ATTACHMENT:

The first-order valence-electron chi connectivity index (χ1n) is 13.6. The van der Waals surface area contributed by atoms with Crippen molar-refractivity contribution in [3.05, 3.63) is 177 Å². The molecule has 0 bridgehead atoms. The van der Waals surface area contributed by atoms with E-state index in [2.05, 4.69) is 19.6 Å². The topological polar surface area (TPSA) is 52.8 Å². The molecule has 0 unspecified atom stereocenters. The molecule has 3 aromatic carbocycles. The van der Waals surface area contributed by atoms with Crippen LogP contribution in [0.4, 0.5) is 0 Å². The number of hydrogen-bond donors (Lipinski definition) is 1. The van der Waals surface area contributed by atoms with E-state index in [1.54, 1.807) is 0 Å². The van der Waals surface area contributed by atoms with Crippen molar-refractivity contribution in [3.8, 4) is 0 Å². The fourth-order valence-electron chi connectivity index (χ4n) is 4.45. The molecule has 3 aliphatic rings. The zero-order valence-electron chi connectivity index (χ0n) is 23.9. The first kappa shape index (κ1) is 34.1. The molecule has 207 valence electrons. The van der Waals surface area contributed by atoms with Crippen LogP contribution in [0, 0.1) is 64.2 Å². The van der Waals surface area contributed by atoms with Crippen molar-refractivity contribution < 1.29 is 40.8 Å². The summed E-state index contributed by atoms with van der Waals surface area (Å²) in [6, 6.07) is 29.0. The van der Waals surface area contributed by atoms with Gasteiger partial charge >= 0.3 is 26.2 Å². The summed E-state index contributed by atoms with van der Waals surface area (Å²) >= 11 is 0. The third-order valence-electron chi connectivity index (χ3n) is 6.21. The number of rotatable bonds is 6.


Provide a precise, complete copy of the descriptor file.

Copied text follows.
The first-order valence-electron chi connectivity index (χ1n) is 13.6. The van der Waals surface area contributed by atoms with Crippen molar-refractivity contribution in [3.05, 3.63) is 177 Å². The molecule has 0 bridgehead atoms. The van der Waals surface area contributed by atoms with E-state index in [2.05, 4.69) is 19.6 Å². The topological polar surface area (TPSA) is 52.8 Å². The molecule has 0 unspecified atom stereocenters. The molecule has 3 aromatic carbocycles. The van der Waals surface area contributed by atoms with Crippen LogP contribution in [0.4, 0.5) is 0 Å². The number of hydrogen-bond donors (Lipinski definition) is 1. The van der Waals surface area contributed by atoms with E-state index in [1.54, 1.807) is 0 Å². The van der Waals surface area contributed by atoms with Crippen molar-refractivity contribution in [3.8, 4) is 0 Å². The fourth-order valence-electron chi connectivity index (χ4n) is 4.45. The molecule has 3 aliphatic rings. The zero-order valence-electron chi connectivity index (χ0n) is 23.9. The first kappa shape index (κ1) is 34.1. The molecule has 207 valence electrons. The van der Waals surface area contributed by atoms with Crippen LogP contribution in [0, 0.1) is 64.2 Å². The van der Waals surface area contributed by atoms with Crippen molar-refractivity contribution < 1.29 is 40.8 Å². The summed E-state index contributed by atoms with van der Waals surface area (Å²) in [6, 6.07) is 29.0. The van der Waals surface area contributed by atoms with Gasteiger partial charge >= 0.3 is 26.2 Å². The summed E-state index contributed by atoms with van der Waals surface area (Å²) >= 11 is 0. The third-order valence-electron chi connectivity index (χ3n) is 6.21. The number of rotatable bonds is 6.